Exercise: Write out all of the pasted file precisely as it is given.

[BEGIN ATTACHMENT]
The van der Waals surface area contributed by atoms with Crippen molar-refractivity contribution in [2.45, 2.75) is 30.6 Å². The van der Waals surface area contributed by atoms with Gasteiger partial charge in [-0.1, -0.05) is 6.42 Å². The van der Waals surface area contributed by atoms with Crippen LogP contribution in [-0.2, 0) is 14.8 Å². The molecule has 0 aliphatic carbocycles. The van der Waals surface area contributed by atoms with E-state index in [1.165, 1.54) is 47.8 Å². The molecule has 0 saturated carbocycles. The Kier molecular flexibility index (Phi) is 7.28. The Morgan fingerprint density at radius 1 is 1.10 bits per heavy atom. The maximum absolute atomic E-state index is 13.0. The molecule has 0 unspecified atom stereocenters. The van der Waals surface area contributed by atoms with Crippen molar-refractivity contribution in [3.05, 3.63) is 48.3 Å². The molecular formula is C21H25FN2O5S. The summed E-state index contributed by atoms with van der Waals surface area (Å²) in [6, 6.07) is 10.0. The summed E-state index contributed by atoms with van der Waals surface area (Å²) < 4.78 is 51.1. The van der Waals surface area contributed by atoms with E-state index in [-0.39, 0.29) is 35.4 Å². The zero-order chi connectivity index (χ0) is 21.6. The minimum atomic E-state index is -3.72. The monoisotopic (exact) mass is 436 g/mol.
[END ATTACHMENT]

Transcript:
The van der Waals surface area contributed by atoms with Crippen molar-refractivity contribution in [2.45, 2.75) is 30.6 Å². The van der Waals surface area contributed by atoms with Gasteiger partial charge in [-0.1, -0.05) is 6.42 Å². The van der Waals surface area contributed by atoms with Crippen LogP contribution in [-0.2, 0) is 14.8 Å². The molecule has 0 aliphatic carbocycles. The van der Waals surface area contributed by atoms with E-state index in [1.165, 1.54) is 47.8 Å². The molecule has 0 saturated carbocycles. The Kier molecular flexibility index (Phi) is 7.28. The Morgan fingerprint density at radius 1 is 1.10 bits per heavy atom. The maximum absolute atomic E-state index is 13.0. The molecule has 0 unspecified atom stereocenters. The van der Waals surface area contributed by atoms with Crippen molar-refractivity contribution in [3.05, 3.63) is 48.3 Å². The molecular formula is C21H25FN2O5S. The summed E-state index contributed by atoms with van der Waals surface area (Å²) in [6, 6.07) is 10.0. The summed E-state index contributed by atoms with van der Waals surface area (Å²) < 4.78 is 51.1. The van der Waals surface area contributed by atoms with E-state index in [-0.39, 0.29) is 35.4 Å². The zero-order chi connectivity index (χ0) is 21.6. The minimum atomic E-state index is -3.72. The monoisotopic (exact) mass is 436 g/mol.